[OPE-L:2241] Re: A Great Leap Forward

ernst@pipeline.co (ernst@pipeline.com)
Wed, 15 May 1996 22:01:43 -0700

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Thanks for the comments on the various "matters" contained in
my post. Sorry for the lack of clear terminology. Hopefully,
what follows can clear things up a bit.

> John:
> A couple of matters:
> 1. My point was that with TSS one expands the set of patterns
> of technical change while considering the falling rate of
> profit. That is, with TSS, we need not focus on "labor
> augmenting and capital using" but rather can include as well
> "labor augmenting and capital saving."


The problem here is whether or not there is any relevant sense in which
the system-wide rate of profit will fall with labor-augmenting and
capital-saving technical change. If you plot the real wage-profit rate
frontier in this case, you see that it moves uniformly to the northeast,
so that it is hard to see how this type of technical change puts
structural pressure on the capitalist economy.

John now says:
First, let me be clear. I attempted to point out that with "capital
saving" technical change, the rate of profit in the TSS can fall.
That is, in your terms, if we use the historic costs of constant
capital in computing the rate of profit, the rate of profit can fall
even as capitalists introduce techniques that are normally considered
"capital saving." Given such a fall, I think it would be "relevant"
to those making investments and seeing a decrease in their rates of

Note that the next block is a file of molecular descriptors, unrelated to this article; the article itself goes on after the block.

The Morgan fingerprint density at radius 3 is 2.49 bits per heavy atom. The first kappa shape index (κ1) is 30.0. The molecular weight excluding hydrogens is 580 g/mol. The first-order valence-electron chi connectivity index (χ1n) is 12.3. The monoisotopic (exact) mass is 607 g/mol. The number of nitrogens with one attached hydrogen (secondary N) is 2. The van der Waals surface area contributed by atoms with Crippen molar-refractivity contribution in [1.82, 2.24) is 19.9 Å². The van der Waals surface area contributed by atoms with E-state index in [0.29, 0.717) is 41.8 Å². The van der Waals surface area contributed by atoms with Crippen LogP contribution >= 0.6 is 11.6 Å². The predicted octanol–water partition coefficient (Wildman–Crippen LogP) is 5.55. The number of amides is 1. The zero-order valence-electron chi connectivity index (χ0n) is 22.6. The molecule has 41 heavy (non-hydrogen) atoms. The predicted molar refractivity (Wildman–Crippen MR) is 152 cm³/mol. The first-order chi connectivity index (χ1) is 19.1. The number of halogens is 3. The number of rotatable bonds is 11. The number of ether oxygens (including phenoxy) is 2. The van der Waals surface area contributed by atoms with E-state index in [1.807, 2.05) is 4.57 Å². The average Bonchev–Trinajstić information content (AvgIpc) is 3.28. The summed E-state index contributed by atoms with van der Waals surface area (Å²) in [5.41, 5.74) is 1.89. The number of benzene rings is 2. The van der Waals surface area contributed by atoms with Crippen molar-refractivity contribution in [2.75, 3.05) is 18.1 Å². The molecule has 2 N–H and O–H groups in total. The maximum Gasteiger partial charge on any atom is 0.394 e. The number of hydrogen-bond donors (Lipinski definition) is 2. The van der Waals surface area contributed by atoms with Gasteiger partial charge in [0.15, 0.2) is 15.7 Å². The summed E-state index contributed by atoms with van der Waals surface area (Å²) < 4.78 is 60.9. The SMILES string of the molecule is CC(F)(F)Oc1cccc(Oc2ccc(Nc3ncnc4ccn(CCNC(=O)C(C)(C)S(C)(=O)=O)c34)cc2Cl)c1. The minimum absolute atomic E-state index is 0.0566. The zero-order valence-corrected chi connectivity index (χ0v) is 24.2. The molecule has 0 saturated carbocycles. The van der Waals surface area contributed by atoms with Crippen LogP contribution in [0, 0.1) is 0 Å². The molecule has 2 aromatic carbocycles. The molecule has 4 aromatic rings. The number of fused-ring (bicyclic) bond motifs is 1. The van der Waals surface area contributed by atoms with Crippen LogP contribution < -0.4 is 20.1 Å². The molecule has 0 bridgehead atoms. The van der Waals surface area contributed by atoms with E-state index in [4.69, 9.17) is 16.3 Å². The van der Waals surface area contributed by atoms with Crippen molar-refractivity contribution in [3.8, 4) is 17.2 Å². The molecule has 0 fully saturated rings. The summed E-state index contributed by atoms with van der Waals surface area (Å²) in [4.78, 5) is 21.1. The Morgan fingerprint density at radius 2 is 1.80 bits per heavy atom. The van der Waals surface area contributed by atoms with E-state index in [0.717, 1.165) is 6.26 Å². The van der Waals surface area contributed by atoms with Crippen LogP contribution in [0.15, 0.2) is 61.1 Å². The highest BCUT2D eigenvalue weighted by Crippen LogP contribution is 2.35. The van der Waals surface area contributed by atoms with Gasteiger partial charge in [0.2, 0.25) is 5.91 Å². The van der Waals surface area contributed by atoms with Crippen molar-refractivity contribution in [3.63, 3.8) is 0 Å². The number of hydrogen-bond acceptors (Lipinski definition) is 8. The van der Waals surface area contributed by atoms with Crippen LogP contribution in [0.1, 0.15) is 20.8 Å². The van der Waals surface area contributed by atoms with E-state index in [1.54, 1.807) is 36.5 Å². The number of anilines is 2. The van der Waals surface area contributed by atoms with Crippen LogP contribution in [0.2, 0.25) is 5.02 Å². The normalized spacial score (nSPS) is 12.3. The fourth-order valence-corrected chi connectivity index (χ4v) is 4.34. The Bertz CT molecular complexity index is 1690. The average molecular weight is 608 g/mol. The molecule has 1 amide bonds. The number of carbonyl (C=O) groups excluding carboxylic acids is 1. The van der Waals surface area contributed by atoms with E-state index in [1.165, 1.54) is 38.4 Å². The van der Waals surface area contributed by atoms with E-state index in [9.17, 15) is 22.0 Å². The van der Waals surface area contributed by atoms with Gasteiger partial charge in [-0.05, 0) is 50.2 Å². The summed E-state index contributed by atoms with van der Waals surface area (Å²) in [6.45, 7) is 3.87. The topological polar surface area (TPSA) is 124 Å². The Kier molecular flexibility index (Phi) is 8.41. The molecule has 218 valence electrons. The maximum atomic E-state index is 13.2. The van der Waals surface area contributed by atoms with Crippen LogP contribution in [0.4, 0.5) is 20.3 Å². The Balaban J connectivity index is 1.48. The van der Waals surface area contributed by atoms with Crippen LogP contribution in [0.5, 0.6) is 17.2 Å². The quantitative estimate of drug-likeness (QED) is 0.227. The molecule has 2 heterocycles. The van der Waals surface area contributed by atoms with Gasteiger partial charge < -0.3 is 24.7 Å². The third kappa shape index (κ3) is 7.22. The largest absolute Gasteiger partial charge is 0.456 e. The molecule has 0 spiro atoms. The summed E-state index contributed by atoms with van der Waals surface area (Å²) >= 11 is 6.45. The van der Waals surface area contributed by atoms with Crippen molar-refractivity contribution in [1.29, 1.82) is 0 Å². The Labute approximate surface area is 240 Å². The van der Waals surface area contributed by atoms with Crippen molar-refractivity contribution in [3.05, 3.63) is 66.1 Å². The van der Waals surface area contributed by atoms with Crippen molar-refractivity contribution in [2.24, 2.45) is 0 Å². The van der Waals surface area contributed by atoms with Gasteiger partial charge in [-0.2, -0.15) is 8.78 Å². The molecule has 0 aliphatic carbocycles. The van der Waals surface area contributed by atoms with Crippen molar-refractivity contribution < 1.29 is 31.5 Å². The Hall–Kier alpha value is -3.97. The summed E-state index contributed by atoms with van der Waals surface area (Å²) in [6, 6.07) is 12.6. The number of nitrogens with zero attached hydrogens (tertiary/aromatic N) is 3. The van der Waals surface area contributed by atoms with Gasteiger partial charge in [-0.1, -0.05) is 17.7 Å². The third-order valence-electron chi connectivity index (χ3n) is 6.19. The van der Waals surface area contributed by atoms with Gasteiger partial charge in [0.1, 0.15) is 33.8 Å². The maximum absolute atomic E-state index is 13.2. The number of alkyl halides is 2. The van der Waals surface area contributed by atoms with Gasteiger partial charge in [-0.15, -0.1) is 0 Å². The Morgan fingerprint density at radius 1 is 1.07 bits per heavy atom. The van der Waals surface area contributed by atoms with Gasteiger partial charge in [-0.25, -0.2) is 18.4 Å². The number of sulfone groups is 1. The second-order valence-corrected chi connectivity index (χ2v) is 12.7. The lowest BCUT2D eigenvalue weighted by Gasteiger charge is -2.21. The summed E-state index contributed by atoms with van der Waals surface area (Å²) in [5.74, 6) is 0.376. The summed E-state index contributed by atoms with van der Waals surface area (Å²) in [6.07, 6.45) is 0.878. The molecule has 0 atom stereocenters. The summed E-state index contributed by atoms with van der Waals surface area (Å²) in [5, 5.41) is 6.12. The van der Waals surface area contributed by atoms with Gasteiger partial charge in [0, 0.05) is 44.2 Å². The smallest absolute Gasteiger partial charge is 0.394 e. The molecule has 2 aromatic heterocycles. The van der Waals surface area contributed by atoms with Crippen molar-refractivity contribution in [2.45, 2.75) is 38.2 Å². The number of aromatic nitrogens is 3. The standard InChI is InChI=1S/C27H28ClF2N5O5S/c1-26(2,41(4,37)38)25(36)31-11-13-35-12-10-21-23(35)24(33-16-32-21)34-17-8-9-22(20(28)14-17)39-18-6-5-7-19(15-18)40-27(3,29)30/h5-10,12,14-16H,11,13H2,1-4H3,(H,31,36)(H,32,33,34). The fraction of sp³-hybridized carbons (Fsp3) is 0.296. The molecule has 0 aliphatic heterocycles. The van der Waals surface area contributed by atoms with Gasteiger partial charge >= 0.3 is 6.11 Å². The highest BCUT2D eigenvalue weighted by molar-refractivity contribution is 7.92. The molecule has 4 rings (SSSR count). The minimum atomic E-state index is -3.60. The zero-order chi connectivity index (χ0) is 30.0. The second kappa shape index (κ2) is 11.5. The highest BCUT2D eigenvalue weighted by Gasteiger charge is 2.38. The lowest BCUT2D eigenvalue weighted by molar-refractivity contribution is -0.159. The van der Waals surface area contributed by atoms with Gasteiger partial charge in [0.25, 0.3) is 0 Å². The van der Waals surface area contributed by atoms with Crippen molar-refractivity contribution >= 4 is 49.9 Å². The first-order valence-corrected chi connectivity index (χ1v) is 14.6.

return or profit rate. To be sure, I make no attempt here to argue
that this does occur but merely point out that it can. If we
ignore the "historic costs" and go with simultaneous pricing, this
possibility is simply ignored. Thus, defenses of Marx's falling
rate of profit focus primarily on "capital using" technical change.
The "Great Leap Forward" is that this focus is needless with TSS.
Further, since outputs can grow faster than inputs in TSS, it
forces Marxists, using TSS as a defense of Marx, to take seriously
the issue of effective demand. In other defenses, there is little
need to consider effective demand.


> 2. Given what we are discussing how are we to determine what
> is "empirically confirmed"? I asked for an example of
> a machine used to replace another machine such that the
> constant capital to output ratio rises. I also stated
> that I was unaware of any such machine in the mailing
> industry. Do you know of any in any industry?


I don't know about particular industries, but there's a lot of
macroeconomic evidence for historical patterns with a fall in capital
"productivity", that is, the output-capital ratio. Dumenil and Levy's book
on the Economics of the Profit Rate reports very careful work on this.

John now says:

You are obviously way ahead of me on looking at studies of how
the output-capital ratio behaves on the macro level. But, given
the choice of technique questions that arise in considering the
falling rate of profit, it would be helpful if we could look at
particular industries and observe the effects of technical change.
Clearly, my bit about the mailing industry proves nothing. Yet,